Manipal, India — Thanks largely to India's first prime minister, Jawaharlal Nehru, who shared with his leftwing British friends a dislike of the Yanks, the geopolitically senseless alienation between the United States and India continued for five decades after India's independence in 1947.
What seems finally to have convinced the British to leave India was the seepage of loyalty from the Indian component of the armed forces. More than 2 million Indians saw action on the Allied side during World War II. Yet during the war, their loyalty to the Crown was tested by the discriminatory treatment meted out to Indians in the services. British personnel dominated the higher reaches of the military and were given perquisites and privileges far beyond those enjoyed by Indians.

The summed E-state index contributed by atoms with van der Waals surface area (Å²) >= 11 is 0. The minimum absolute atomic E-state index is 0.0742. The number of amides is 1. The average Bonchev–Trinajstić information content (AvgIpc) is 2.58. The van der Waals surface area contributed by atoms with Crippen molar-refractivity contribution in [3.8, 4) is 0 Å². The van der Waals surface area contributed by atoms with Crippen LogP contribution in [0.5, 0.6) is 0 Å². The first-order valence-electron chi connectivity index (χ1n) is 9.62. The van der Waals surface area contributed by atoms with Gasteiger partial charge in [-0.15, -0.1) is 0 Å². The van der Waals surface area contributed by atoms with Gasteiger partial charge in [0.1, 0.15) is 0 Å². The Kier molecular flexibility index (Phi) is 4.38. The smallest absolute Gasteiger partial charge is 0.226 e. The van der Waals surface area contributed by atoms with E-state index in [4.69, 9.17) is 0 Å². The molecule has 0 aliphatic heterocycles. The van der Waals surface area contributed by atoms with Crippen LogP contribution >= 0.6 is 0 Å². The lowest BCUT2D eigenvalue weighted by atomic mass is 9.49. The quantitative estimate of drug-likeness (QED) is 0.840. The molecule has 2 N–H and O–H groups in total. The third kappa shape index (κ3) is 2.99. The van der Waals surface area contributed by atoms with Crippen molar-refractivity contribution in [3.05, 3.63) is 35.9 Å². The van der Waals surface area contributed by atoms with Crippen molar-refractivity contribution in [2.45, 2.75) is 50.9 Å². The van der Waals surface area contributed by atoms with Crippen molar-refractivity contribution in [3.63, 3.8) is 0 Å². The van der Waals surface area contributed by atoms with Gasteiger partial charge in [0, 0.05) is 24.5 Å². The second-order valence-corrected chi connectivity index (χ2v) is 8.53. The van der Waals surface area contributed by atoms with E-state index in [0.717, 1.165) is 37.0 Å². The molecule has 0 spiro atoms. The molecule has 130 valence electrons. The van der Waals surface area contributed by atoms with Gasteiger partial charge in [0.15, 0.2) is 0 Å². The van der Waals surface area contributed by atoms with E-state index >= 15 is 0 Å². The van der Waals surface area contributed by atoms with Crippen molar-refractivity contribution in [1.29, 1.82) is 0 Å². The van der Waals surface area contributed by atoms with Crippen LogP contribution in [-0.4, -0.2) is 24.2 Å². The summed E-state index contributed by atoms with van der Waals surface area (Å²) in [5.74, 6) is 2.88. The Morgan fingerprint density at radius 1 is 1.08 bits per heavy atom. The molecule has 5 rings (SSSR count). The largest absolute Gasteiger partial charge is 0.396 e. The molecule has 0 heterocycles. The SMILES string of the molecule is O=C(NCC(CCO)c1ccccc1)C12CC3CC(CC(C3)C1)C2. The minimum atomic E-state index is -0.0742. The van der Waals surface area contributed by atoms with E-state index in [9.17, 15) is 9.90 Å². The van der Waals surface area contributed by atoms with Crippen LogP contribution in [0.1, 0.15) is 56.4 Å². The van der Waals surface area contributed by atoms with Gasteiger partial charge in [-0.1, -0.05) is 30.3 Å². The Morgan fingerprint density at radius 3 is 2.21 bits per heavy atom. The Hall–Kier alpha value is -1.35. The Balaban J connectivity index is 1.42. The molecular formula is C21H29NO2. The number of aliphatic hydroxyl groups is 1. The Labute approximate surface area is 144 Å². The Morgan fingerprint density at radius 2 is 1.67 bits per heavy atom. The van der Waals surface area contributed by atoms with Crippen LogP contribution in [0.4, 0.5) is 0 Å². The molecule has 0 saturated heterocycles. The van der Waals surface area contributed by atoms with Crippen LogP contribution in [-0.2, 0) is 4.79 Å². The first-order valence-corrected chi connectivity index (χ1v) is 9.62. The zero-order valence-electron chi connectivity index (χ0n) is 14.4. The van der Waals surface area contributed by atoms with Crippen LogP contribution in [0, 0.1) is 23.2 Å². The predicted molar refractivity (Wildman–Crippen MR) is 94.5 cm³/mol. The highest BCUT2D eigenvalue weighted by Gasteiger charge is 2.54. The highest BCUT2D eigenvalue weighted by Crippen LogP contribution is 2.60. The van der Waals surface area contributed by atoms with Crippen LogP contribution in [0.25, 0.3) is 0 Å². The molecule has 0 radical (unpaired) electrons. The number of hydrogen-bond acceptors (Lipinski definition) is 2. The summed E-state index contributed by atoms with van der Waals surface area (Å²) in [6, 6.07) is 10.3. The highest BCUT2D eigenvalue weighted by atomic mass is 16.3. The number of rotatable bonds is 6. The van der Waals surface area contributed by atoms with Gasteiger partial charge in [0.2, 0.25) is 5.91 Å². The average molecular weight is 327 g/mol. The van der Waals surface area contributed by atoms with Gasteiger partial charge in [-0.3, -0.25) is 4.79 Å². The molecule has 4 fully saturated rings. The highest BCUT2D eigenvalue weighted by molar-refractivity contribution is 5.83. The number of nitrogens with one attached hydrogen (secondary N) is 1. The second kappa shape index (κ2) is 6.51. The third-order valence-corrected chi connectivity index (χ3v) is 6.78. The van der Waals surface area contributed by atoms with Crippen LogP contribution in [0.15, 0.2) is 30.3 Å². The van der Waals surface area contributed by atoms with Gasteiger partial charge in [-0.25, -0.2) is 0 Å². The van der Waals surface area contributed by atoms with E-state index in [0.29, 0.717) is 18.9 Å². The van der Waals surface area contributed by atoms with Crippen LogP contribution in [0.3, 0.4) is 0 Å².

Several thousands of soldiers joined the pro-Axis Indian National Army during the war. Within the ranks of those who remained on the Allied side, there was visible sympathy for those Indian officers and men who switched sides and refused to fight for the British monarchy that denied them the privileges enjoyed by soldiers from the Australian, New Zealand, U.S. and Canadian complements. The possibility of widespread revolts within the armed forces concentrated minds in London and speeded up the withdrawal from India.